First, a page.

It’s time for a new “Overtime”

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KANSAS CITY, MISSOURI – JANUARY 20: The Kansas City Chiefs and New England Patriots meet at the 50 yard line for the coin toss during the AFC Championship Game at Arrowhead Stadium on January 20, 2019 in Kansas City, Missouri. (Photo by Jamie Squire/Getty Images)

   Fans in the NFL were treated to arguably the greatest championship Sunday in the history of football on January 20th, 2019.  Both of the AFC & NFC title games went to overtime for the first time ever, and each had thrilling comebacks where the road team walked away with a bid to the Super Bowl.   The Rams beat the Saints after New Orleans was on the losing end of one of the worst “non-calls” for pass interference ever.  But even though it was a blatant error by the officiating crew, the Saints were their own worst enemy in OT, and you can’t always blame the referees whenever anything goes completely wrong.  NFL commissioner Roger Goodell addressed the matter at the Super Bowl.

“Whenever officiating is part of any kind of discussion postgame, it’s never a good outcome for us. We know that. Our clubs know that. Our officials know that. But we also know our officials are human. We also know that they’re officiating a game that moves very quickly and have to make snap decisions under difficult circumstances. And they’re not going to get it right all the time.”

Drew Brees also added via Instagram:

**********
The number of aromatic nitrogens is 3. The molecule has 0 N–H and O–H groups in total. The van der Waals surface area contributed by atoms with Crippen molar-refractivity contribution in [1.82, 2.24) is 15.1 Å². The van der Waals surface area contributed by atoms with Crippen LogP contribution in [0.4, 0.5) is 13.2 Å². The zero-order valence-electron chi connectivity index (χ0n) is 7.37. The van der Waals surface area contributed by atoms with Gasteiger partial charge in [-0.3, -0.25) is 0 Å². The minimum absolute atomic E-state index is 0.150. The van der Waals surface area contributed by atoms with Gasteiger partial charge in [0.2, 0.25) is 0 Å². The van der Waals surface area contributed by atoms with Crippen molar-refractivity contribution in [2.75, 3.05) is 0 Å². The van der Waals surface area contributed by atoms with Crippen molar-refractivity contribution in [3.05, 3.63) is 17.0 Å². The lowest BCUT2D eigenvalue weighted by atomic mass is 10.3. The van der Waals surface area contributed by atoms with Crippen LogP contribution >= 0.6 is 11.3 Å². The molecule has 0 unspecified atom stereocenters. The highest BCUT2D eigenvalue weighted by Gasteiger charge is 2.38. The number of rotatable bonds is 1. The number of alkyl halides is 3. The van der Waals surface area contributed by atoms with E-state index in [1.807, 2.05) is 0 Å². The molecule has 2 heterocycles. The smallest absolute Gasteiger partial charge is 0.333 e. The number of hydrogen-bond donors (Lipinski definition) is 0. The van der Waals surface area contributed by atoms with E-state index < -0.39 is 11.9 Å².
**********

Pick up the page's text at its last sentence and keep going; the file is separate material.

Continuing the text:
“I’ve spent this last week navigating the heartache and disappointment from the game. Some things within our control and some outside ur control that caused us to fall short.  The frustration we feel now can be channeled in the same way. Pour that passion and emotion into your families and communities. Inspire others with your focus & determination and positive outlook. This will make us stronger, this will bond us tighter, this will be a source for our success in the future.”

 
 
 
 
 
 
 
 
 
 
 
 
 

I’ve spent this last week navigating the heartache and disappointment from the game. Some things within our control and some outside our control that caused us to fall short. So much of our motivation is to represent the Who Dat Nation with determination and resiliency. We want to play for you, fight for you, and win for you. You deserve that. The longer I play I realize that we truly are one heartbeat with our fans. Our success is your success. Our disappointment is your disappointment. We are inspired by one another to accomplish things far greater than what we could ever do on our own. Everything that has ever happened to this community, we have bonded together, galvanized and leaped forward every time. The frustration we feel now can be channeled in the same way. Pour that passion and emotion into your families and communities. Inspire others with your focus & determination and positive outlook. This will make us stronger, this will bond us tighter, this will be a source for our success in the future. There is no place like New Orleans. There is no community like ours. No fans like the Who Dat Nation. I refuse to let this hold us down. I refuse to let this create any negativity or resentment. I embrace the challenge. So keep your chin up, hold your head high, puff your chest out because WE are the Who Dat Nation and WE will always persevere.